We have all sat in front of our computer screens at 8 am on a Wednesday morning wondering what the heck to post on our array of social media channels. Personally, if I am having a particularly bad ‘feeling stuck’ morning, I check out online news to see if there is something that relates to my business for me to talk about and share, or scroll through pages of photos to see if a random slogan/catchphrase pops into my head to match the photo. Obviously, it has to correspond with my ‘brand’, randomness doesn’t work.
When we are scrambling around for stuff to post it can be very easy to forget our audience. Just because we are:
- Sat working at our desk,
doesn’t mean our audience is. This is where scheduling and analytics come in handy. You can see who your audience are, where they live, and what tech equipment they see your content on. This means you can specifically target your audience – GREAT! However, it is only a good thing if you know who your audience is and how they behave. Don’t post fantastic content at 9 am if they don’t log on until 6 pm. Wasted opportunity!
Analytics doesn’t really work within my advocacy work. Around half of my global audience has Myalgic Encephalomyelitis (M.E). This means many of them are unable to check social media regularly. They may not even be able to look at a blue-lit screen for weeks. There is a dynamic, HUGE, M.E community online, but we have our own rules that can’t be measured by computer software. I may create an absolutely mindblowing post that ordinarily would go through the roof engagement-wise but it will only be seen by a tenth of my audience (within a week of it being posted). I get emails/DMs a couple of months later with apologies that they couldn’t help the wave of awareness because they have been too poorly to log on. I get it. That’s why I am an advocate. To help people that are so sensitive to light and noise they can’t even entertain themselves at home with social media. Analytics will tell me that I am doing really badly, that my posts reached -1m people (exaggeration!), but I know that I have worldwide support. The emails that flood my inbox daily tell me that I am running a very successful charity brand, despite what facebook, Twitter, and Instagram tell me.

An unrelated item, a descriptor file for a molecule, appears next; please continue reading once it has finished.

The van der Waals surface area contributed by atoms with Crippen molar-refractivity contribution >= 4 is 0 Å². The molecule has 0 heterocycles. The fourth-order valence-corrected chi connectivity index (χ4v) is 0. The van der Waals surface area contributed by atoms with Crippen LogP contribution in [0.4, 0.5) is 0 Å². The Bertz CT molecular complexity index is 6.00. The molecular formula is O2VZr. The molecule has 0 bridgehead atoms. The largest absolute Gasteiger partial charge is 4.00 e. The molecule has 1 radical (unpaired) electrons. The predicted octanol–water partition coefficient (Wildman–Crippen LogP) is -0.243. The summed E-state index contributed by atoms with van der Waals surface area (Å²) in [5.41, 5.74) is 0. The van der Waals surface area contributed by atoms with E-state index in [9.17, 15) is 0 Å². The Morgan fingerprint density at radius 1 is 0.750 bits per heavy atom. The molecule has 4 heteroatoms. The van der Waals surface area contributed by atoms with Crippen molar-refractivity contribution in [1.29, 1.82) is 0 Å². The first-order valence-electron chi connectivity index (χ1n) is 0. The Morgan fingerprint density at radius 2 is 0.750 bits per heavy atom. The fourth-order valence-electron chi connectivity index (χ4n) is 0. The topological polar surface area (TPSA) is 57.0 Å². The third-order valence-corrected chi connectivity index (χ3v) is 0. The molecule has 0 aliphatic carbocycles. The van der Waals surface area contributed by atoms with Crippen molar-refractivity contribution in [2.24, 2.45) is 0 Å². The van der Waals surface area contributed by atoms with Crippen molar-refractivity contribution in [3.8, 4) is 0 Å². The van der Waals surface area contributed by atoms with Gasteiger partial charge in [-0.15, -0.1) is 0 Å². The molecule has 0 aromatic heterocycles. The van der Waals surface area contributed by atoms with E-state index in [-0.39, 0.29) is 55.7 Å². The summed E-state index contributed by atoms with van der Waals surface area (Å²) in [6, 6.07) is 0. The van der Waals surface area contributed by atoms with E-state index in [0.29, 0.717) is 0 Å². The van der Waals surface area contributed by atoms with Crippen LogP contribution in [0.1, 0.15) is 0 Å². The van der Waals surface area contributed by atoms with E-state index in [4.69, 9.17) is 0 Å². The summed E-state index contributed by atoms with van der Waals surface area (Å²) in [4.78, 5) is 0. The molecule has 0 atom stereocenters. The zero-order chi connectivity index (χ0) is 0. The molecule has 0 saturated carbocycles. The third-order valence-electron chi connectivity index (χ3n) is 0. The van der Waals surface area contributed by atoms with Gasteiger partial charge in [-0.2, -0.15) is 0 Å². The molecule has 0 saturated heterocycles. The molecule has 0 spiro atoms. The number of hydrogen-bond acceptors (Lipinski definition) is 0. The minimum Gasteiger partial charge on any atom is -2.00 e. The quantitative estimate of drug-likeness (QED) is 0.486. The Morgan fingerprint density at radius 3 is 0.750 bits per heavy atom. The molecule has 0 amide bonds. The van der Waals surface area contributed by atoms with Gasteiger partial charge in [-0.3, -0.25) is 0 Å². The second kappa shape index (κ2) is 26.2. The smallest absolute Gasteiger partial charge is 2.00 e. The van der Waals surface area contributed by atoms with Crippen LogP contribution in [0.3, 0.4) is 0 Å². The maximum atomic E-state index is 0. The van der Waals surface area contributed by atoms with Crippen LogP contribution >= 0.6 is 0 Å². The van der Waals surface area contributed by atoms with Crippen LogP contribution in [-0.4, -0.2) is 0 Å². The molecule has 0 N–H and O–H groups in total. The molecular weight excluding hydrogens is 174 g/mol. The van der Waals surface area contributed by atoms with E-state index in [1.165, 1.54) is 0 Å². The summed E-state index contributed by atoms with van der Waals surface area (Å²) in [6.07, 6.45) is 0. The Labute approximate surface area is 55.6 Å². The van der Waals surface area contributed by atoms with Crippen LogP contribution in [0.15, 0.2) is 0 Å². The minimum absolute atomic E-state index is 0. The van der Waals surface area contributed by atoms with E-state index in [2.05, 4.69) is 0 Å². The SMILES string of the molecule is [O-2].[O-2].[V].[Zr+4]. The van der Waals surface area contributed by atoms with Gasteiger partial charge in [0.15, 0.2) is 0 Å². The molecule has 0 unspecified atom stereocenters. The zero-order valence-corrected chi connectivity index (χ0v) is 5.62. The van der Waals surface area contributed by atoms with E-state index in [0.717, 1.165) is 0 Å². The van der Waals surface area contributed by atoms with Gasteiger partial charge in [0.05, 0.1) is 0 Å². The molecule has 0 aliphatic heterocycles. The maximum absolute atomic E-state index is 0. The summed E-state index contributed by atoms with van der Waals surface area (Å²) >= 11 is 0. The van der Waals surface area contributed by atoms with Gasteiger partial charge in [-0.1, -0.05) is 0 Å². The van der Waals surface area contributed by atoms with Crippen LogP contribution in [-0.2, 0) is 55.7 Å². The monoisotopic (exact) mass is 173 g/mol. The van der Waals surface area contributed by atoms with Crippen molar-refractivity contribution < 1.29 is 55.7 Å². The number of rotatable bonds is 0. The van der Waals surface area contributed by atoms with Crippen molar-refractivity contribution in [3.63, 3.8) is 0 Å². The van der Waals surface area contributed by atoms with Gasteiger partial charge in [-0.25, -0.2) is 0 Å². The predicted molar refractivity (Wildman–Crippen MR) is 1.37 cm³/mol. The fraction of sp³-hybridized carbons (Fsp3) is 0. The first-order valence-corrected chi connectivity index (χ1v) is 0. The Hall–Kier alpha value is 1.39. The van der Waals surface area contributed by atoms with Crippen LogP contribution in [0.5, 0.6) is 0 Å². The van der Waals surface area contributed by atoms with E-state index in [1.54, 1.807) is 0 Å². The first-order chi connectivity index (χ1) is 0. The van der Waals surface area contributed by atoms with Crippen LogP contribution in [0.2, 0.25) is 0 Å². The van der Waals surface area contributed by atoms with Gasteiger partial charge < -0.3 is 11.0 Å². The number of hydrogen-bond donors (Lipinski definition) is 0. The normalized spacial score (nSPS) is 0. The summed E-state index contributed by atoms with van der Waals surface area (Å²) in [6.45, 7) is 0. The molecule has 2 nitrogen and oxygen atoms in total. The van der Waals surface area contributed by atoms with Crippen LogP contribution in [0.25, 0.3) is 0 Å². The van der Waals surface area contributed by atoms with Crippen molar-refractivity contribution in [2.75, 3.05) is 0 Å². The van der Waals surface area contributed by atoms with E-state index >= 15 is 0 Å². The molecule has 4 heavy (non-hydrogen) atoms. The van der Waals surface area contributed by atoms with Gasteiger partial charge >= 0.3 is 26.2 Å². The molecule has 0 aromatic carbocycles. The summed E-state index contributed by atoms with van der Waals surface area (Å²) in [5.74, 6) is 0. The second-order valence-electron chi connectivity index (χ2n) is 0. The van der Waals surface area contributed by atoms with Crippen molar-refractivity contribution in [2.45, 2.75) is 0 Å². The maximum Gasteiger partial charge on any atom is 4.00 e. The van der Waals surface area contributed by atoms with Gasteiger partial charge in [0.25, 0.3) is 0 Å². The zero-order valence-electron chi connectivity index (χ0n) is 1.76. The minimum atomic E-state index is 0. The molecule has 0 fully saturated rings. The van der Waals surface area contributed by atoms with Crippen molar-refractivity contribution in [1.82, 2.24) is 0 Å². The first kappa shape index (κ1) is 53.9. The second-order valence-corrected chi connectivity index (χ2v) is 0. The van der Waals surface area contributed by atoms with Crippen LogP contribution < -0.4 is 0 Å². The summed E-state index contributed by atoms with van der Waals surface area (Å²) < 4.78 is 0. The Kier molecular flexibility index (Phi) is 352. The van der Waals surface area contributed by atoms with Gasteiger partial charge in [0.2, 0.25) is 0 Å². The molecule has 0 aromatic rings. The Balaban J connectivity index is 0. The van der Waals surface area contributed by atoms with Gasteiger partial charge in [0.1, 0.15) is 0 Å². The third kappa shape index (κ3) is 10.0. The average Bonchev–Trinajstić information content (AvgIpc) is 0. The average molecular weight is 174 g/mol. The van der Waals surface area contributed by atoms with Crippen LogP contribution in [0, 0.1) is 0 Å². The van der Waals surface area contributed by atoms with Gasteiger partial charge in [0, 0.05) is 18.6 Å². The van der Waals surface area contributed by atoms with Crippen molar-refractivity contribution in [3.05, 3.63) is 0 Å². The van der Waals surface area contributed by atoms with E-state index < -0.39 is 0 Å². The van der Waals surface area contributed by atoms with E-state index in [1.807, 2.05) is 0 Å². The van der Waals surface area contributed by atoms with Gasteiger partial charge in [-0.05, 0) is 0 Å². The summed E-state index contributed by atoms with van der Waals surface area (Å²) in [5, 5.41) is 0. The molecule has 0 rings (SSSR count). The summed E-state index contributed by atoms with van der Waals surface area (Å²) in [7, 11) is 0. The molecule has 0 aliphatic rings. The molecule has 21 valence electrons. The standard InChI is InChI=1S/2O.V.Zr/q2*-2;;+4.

I would encourage any business to regularly check analytics to see how you are progressing. This gives you the opportunity to slightly jiggle your output to try and work out what works and what doesn’t. However, if you know your audience well, you shouldn’t have to purely rely on analytics. Use your common sense and insider knowledge. You know how potential customers are reacting to you. Whether that is in the form of increased sales, feedback, or footfall. Remember, you don’t have a business if you don’t have customers. Get to know them, build relationships and you will avoid being a statistic as a failed business.